“What can be done to tackle the issue of gang violence among our youth”? How about we give them safe environments where they can just be and learn from mentors and role models? A series of Safe Space workshops, launched this week, hosted by the Yana Project aims to do just that.
The long term purpose of this program is to support young people to recognise and accept their self worth, build their confidence and recognise situations that pose risk and reduce the long term harm.@Jenni_Lioness #YANA https://t.co/IWJcny13h4 pic.twitter.com/zGT95yYkZq
— YANA (@ProjectYANA17) April 8, 2018
With ever increasing reports of knife crime and violence perpetuated by young people, the Safe Space scheme couldn’t have come at a better time, launching on 15 May 2018, for four months, up to the UK school summer holidays.
Founded by social entrepreneur and media personality, Jenni Steele, the Safe Space series will work with young people from under-privileged backgrounds who have been affected by gang violence, sexual grooming, domestic violence and abuse.
The initial series of workshops will focus on girls and young women. The aim of these workshops will be for girls to openly discuss all of the issues that they are challenged with. There will also be an event organised in partnership with Juvenis called Brunch Brothers where boys will get the opportunity to have supportive conversations and to share their experiences.
The Yana Project, founded by Jenni Steele, who says her British Caribbean upbringing, allows her to understand the true meaning of overcoming adversity, offers young people a place where they can go to make connections, learn from role models, access services and become decision-makers in their lives.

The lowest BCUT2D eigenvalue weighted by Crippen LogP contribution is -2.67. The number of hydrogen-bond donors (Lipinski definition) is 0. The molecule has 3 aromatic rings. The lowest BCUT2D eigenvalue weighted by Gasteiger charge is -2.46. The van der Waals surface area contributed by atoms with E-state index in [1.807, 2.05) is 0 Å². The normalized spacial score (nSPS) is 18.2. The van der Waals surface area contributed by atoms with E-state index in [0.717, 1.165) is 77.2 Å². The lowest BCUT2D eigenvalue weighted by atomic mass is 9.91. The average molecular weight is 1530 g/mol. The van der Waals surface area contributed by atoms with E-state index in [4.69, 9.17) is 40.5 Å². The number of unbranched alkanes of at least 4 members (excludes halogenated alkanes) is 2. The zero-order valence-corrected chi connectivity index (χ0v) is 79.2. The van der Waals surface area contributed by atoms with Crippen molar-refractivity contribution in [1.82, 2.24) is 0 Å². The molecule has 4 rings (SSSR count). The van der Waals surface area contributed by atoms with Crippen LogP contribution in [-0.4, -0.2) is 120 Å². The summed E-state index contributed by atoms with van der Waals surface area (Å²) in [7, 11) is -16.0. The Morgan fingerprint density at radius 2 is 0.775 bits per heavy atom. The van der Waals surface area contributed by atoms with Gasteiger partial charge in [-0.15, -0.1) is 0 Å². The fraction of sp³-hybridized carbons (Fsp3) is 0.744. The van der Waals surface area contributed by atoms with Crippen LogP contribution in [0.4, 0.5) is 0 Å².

Speaking about the scheme, Jenni said: “The initiative aims to enhance inspiration, encourage aspirational thinking and build confidence within the young people taking part and ultimately it will create positive change for the future. Creating safe space environments within school and providing young people with social and emotional security builds strong foundations of self-worth that can last a lifetime.”
A mentor, with tonnes of youth work and advocacy experience, Jenni added:
“Not enough young people have a safe space environment around them to get the support that they need when things go wrong in their lives. This can stem from a number of barriers; they may not know it exists and they may not even realise what they are going through and how it could be affecting them now or in the future.”
The importance of schemes like this cannot be underestimated. “In my line of work many young people are missed, fall under the radar. How do we educate, support, sign post, inspire and motivate them if we don’t know they exist? It’s all about relationships!”
The Safe Space scheme will take place once a month in a school in Lambeth from May 2018 until July 2018.
Find out more, visit the Yana Project website.